: EMPLOYMENT OF TIME. To be idle and unemployed, is a sign not only of a weak head, but of a bad heart. And as it is one vile abuse of time, which is given us for action, and action of the utmost moment, so is it one sure method to lead us to other and worse abuses. For he who is idle, and wholly unoccupied, will ere long, without question, be occupied in mischief. You must therefore take care that you employ your time ; but then you must take as much care to employ it innocently ; and by innocent employment is meant all the proper duties of your station, and all those inoffensive and short relaxations which are necessary either to the health of your bodies, or to the enlivening and invigorating your minds. You must be anxious to employ it in the best and noblest uses, in subserviency to your own eternal welfare ; that is, with a constant eye to the glory of God and the good of mankind : for herein consists our duty, and for this end was all our time given us.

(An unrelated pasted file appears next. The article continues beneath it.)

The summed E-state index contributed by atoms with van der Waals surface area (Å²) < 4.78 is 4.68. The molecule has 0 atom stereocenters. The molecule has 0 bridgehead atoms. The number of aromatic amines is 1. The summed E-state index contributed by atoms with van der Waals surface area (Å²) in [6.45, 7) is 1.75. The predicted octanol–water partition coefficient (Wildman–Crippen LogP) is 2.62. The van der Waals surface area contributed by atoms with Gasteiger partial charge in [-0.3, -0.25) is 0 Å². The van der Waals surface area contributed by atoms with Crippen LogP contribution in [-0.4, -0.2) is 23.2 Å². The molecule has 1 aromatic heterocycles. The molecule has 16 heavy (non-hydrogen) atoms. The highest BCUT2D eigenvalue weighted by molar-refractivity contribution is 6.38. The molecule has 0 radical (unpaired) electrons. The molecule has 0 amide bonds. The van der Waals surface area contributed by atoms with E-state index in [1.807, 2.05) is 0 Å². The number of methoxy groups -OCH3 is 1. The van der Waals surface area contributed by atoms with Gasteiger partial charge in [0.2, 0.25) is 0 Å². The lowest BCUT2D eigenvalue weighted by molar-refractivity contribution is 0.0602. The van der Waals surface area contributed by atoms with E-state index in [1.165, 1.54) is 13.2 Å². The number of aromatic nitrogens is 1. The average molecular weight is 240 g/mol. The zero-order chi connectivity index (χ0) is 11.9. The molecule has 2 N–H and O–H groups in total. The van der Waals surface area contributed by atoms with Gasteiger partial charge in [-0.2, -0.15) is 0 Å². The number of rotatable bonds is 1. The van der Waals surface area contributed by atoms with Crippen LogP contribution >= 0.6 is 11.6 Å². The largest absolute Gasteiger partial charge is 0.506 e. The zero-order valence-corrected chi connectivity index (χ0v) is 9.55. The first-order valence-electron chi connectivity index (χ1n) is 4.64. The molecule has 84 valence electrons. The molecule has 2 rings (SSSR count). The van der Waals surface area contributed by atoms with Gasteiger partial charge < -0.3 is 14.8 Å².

EXAMPLES. “We all complain of the shortness of time, (says Seneca,) and yet have much more than we know what to do with. Our lives are either spent in doing nothing at all, or in doing nothing to the purpose, or in doing nothing that we ought to do. We are always complaining that our days are few, and acting as though there would be